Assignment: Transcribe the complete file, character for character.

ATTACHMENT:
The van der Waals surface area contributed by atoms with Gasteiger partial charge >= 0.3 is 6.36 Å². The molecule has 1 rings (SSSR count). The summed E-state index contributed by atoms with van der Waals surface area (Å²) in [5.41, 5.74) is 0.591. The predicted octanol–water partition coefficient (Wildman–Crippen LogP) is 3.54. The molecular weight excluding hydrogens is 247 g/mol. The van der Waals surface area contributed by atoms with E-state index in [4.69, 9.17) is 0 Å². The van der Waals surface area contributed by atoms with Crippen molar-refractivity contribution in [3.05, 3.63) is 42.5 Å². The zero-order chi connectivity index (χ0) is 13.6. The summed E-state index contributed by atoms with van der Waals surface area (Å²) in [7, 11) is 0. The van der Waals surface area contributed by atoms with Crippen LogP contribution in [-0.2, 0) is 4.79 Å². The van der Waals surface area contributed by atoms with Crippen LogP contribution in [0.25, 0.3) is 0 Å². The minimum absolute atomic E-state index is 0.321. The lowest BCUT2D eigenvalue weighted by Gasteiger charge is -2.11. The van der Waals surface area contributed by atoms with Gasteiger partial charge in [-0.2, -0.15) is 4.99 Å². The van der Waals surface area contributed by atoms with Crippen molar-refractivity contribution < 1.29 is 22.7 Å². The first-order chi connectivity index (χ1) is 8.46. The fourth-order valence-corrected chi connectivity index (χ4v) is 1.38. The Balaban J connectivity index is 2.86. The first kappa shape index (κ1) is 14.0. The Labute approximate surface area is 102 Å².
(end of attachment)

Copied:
The van der Waals surface area contributed by atoms with Gasteiger partial charge >= 0.3 is 6.36 Å². The molecule has 1 rings (SSSR count). The summed E-state index contributed by atoms with van der Waals surface area (Å²) in [5.41, 5.74) is 0.591. The predicted octanol–water partition coefficient (Wildman–Crippen LogP) is 3.54. The molecular weight excluding hydrogens is 247 g/mol. The van der Waals surface area contributed by atoms with E-state index in [4.69, 9.17) is 0 Å². The van der Waals surface area contributed by atoms with Crippen molar-refractivity contribution in [3.05, 3.63) is 42.5 Å². The zero-order chi connectivity index (χ0) is 13.6. The summed E-state index contributed by atoms with van der Waals surface area (Å²) in [7, 11) is 0. The van der Waals surface area contributed by atoms with Crippen LogP contribution in [-0.2, 0) is 4.79 Å². The van der Waals surface area contributed by atoms with Crippen LogP contribution in [0.25, 0.3) is 0 Å². The minimum absolute atomic E-state index is 0.321. The lowest BCUT2D eigenvalue weighted by Gasteiger charge is -2.11. The van der Waals surface area contributed by atoms with Gasteiger partial charge in [-0.2, -0.15) is 4.99 Å². The van der Waals surface area contributed by atoms with Crippen molar-refractivity contribution < 1.29 is 22.7 Å². The first-order chi connectivity index (χ1) is 8.46. The fourth-order valence-corrected chi connectivity index (χ4v) is 1.38. The Balaban J connectivity index is 2.86. The first kappa shape index (κ1) is 14.0. The Labute approximate surface area is 102 Å².